By studiously ignoring all the subtle hormone disruption effects of bisphenol A and concentrating on easily observable neurological effects, the CERHR essentially does the industry’s bidding.
A federal panel of scientists concluded Wednesday that an estrogen-like compound in plastic could be posing some risk to the brain development of babies and children.
Bisphenol A, or BPA, is found in low levels in virtually every human body. A component of polycarbonate plastic, it can leach from baby bottles and other hard plastic beverage containers, food can linings and other consumer products.
Culminating months of scientific debate, the decision by the 12 advisors of the Center for the Evaluation of Risks to Human Reproduction — part of the National Institutes of Health — is the first official, government action related to the chemical. Their recommendation will be reviewed for a federal report that could lead to regulations restricting one of the most used chemicals.
The scientists ranked their concerns about BPA, concluding they had “some concern” about neurological and behavioral effects in fetuses, infants and children, but “minimal” or “negligible” concern about reproductive effects. The findings put the panel roughly in the middle — between the chemical industry, which has long said there is no evidence of danger to humans, and the environmental activists and scientists who say it is probably harming people.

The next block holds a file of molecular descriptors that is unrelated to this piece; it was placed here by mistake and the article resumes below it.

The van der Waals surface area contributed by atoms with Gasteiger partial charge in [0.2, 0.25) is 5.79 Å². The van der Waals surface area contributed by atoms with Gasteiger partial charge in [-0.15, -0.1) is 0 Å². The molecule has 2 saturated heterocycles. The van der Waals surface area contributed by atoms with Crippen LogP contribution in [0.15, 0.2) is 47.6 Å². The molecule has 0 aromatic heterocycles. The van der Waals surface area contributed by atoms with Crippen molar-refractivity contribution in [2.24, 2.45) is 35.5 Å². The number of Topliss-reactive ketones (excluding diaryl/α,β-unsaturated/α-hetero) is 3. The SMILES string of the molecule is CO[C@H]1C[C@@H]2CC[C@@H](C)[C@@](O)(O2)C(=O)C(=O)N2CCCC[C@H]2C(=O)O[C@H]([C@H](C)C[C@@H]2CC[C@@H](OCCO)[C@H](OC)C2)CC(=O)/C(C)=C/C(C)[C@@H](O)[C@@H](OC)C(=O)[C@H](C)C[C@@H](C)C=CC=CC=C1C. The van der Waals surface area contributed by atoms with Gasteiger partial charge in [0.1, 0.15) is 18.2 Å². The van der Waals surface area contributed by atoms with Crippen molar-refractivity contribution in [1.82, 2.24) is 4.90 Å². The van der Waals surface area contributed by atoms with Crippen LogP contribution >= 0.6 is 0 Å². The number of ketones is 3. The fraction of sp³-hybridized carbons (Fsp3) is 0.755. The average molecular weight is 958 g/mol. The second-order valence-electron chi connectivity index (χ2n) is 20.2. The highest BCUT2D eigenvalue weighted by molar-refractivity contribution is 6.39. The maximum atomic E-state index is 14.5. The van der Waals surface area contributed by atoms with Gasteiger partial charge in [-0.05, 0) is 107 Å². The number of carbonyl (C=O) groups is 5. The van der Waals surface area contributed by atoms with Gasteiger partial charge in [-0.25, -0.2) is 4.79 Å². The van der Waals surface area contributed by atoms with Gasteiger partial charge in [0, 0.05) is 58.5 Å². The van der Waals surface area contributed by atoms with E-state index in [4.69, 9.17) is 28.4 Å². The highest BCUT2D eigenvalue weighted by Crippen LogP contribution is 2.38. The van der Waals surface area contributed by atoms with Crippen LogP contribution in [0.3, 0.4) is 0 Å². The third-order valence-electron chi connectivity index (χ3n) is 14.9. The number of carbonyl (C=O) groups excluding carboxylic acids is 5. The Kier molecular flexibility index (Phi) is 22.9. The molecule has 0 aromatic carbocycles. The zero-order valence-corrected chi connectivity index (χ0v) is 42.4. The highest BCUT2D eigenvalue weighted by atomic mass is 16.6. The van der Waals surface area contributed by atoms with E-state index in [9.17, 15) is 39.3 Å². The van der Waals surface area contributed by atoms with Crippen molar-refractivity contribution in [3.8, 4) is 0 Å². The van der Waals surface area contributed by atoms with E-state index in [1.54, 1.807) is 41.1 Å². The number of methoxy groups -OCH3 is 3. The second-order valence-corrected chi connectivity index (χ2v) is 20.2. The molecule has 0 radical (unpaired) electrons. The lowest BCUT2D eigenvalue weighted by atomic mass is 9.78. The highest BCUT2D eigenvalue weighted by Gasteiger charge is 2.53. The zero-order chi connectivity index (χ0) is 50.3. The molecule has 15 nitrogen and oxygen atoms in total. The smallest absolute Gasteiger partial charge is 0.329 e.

For a detailed look at how bisphenol research has been corrupted by industry sponsored “focused counter research” – where the goal is to show no effects and the experiment is tiled to ensure this goal, read this excellent article in the The Public Library of Science Biology Open Source Journal. Note, because it is Open Access, you can actually read it without selling a kidney! Some highlights…
The moment we published something on bisphenol A, the chemical industry went out and hired a number of corporate laboratories to replicate our research. What was stunning about what they did,” vom Saal says with a mix of outrage and bemused disbelief, “was they hired people who had no idea how to do the work. Each of the members of these groups came to me and said, ‘We don’t know how to do this, will you teach us?’”
The HCRA report, commissioned before Schwartz’s tenure, concluded that “the weight of the evidence for low-dose effects is very weak” . Industry groups hailed the report as a comprehensive review by independent experts and quickly disseminated its findings. Yet the “comprehensive” report reviewed just 19 of 47 studies available in April 2002, and when it was published more than two years later, three panelists asked not to be listed as authors.
The key to understanding bisphenol research is to realize that it is a hormone disruptor that works at low doses. At high doses, normal toxicological testing doses that is, it floods the hormone receptors and slows down the receptor pathways. So, the usual technique of testing in rats and mice at high doses and extrapolating will not work.